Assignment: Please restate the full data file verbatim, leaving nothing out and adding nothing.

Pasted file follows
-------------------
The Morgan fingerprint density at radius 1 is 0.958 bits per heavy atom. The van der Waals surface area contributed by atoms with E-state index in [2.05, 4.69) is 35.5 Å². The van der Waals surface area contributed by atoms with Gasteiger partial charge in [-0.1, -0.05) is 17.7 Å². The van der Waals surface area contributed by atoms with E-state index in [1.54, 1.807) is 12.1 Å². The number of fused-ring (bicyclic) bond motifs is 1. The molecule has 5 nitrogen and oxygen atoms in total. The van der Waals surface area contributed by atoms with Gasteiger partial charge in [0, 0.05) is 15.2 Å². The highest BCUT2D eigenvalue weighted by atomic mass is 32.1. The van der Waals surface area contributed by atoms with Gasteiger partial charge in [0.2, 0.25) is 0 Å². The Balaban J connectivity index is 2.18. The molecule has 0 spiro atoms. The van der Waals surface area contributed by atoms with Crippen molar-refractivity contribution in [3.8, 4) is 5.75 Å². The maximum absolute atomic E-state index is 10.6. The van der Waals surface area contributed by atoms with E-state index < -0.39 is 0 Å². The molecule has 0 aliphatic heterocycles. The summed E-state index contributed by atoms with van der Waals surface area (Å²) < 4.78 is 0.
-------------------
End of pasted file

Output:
The Morgan fingerprint density at radius 1 is 0.958 bits per heavy atom. The van der Waals surface area contributed by atoms with E-state index in [2.05, 4.69) is 35.5 Å². The van der Waals surface area contributed by atoms with Gasteiger partial charge in [-0.1, -0.05) is 17.7 Å². The van der Waals surface area contributed by atoms with E-state index in [1.54, 1.807) is 12.1 Å². The number of fused-ring (bicyclic) bond motifs is 1. The molecule has 5 nitrogen and oxygen atoms in total. The van der Waals surface area contributed by atoms with Gasteiger partial charge in [0, 0.05) is 15.2 Å². The highest BCUT2D eigenvalue weighted by atomic mass is 32.1. The van der Waals surface area contributed by atoms with Gasteiger partial charge in [0.2, 0.25) is 0 Å². The Balaban J connectivity index is 2.18. The molecule has 0 spiro atoms. The van der Waals surface area contributed by atoms with Crippen molar-refractivity contribution in [3.8, 4) is 5.75 Å². The maximum absolute atomic E-state index is 10.6. The van der Waals surface area contributed by atoms with E-state index < -0.39 is 0 Å². The molecule has 0 aliphatic heterocycles. The summed E-state index contributed by atoms with van der Waals surface area (Å²) < 4.78 is 0.